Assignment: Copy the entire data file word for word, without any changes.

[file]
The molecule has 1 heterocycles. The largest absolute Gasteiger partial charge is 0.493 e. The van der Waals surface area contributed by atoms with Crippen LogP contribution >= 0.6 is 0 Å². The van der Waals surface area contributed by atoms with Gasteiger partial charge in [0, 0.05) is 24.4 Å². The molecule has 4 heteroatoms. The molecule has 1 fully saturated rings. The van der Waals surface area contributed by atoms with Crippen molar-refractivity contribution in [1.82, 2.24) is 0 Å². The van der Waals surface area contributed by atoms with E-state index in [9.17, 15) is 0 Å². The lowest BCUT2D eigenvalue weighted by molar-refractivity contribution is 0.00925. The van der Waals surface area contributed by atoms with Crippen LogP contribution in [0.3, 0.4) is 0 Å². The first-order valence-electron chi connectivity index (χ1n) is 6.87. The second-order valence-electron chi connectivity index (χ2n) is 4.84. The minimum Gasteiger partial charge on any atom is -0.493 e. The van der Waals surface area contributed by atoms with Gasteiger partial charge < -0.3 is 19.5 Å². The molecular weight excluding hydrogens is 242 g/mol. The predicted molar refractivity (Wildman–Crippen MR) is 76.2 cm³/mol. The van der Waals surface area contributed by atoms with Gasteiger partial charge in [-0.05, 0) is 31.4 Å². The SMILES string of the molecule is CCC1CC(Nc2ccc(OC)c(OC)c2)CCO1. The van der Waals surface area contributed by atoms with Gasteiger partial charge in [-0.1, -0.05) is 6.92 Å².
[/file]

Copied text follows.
The molecule has 1 heterocycles. The largest absolute Gasteiger partial charge is 0.493 e. The van der Waals surface area contributed by atoms with Crippen LogP contribution >= 0.6 is 0 Å². The van der Waals surface area contributed by atoms with Gasteiger partial charge in [0, 0.05) is 24.4 Å². The molecule has 4 heteroatoms. The molecule has 1 fully saturated rings. The van der Waals surface area contributed by atoms with Crippen molar-refractivity contribution in [1.82, 2.24) is 0 Å². The van der Waals surface area contributed by atoms with E-state index in [9.17, 15) is 0 Å². The lowest BCUT2D eigenvalue weighted by molar-refractivity contribution is 0.00925. The van der Waals surface area contributed by atoms with Crippen LogP contribution in [0.3, 0.4) is 0 Å². The first-order valence-electron chi connectivity index (χ1n) is 6.87. The second-order valence-electron chi connectivity index (χ2n) is 4.84. The minimum Gasteiger partial charge on any atom is -0.493 e. The van der Waals surface area contributed by atoms with Gasteiger partial charge < -0.3 is 19.5 Å². The molecular weight excluding hydrogens is 242 g/mol. The predicted molar refractivity (Wildman–Crippen MR) is 76.2 cm³/mol. The van der Waals surface area contributed by atoms with Gasteiger partial charge in [-0.05, 0) is 31.4 Å². The SMILES string of the molecule is CCC1CC(Nc2ccc(OC)c(OC)c2)CCO1. The van der Waals surface area contributed by atoms with Gasteiger partial charge in [-0.1, -0.05) is 6.92 Å².